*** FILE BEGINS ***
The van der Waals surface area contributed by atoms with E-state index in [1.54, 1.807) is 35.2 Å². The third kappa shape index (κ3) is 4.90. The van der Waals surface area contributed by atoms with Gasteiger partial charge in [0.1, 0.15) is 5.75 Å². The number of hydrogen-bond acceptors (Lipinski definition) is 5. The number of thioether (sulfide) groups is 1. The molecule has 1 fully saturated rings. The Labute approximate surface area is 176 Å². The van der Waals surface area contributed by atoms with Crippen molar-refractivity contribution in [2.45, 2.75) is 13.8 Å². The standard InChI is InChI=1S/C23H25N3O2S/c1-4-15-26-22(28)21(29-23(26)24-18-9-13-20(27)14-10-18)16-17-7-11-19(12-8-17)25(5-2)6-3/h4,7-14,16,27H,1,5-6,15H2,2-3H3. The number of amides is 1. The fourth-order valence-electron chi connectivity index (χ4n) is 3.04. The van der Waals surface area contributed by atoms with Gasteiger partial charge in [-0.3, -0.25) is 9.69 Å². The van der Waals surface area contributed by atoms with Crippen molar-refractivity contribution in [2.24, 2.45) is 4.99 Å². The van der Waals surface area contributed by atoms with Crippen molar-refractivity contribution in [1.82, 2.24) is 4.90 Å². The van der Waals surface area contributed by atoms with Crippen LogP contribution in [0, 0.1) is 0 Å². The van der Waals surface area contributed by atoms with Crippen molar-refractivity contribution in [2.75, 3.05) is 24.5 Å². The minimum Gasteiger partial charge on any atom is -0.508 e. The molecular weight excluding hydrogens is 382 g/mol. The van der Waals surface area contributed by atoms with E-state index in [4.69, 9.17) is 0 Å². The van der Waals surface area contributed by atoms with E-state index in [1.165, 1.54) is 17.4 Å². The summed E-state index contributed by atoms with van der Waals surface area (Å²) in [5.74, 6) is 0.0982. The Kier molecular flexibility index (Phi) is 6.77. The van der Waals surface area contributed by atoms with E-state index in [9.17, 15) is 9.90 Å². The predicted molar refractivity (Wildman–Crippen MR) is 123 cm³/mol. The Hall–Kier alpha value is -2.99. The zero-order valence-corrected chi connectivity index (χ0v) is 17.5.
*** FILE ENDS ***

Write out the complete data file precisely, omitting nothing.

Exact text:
The van der Waals surface area contributed by atoms with E-state index in [1.54, 1.807) is 35.2 Å². The third kappa shape index (κ3) is 4.90. The van der Waals surface area contributed by atoms with Gasteiger partial charge in [0.1, 0.15) is 5.75 Å². The number of hydrogen-bond acceptors (Lipinski definition) is 5. The number of thioether (sulfide) groups is 1. The molecule has 1 fully saturated rings. The Labute approximate surface area is 176 Å². The van der Waals surface area contributed by atoms with Crippen molar-refractivity contribution in [2.45, 2.75) is 13.8 Å². The standard InChI is InChI=1S/C23H25N3O2S/c1-4-15-26-22(28)21(29-23(26)24-18-9-13-20(27)14-10-18)16-17-7-11-19(12-8-17)25(5-2)6-3/h4,7-14,16,27H,1,5-6,15H2,2-3H3. The number of amides is 1. The fourth-order valence-electron chi connectivity index (χ4n) is 3.04. The van der Waals surface area contributed by atoms with Gasteiger partial charge in [-0.3, -0.25) is 9.69 Å². The van der Waals surface area contributed by atoms with Crippen molar-refractivity contribution in [2.24, 2.45) is 4.99 Å². The van der Waals surface area contributed by atoms with Crippen molar-refractivity contribution in [1.82, 2.24) is 4.90 Å². The van der Waals surface area contributed by atoms with Crippen LogP contribution in [0, 0.1) is 0 Å². The van der Waals surface area contributed by atoms with Crippen molar-refractivity contribution in [2.75, 3.05) is 24.5 Å². The minimum Gasteiger partial charge on any atom is -0.508 e. The molecular weight excluding hydrogens is 382 g/mol. The van der Waals surface area contributed by atoms with E-state index in [4.69, 9.17) is 0 Å². The van der Waals surface area contributed by atoms with E-state index in [1.165, 1.54) is 17.4 Å². The summed E-state index contributed by atoms with van der Waals surface area (Å²) in [5.74, 6) is 0.0982. The Kier molecular flexibility index (Phi) is 6.77. The van der Waals surface area contributed by atoms with E-state index in [9.17, 15) is 9.90 Å². The predicted molar refractivity (Wildman–Crippen MR) is 123 cm³/mol. The Hall–Kier alpha value is -2.99. The zero-order valence-corrected chi connectivity index (χ0v) is 17.5.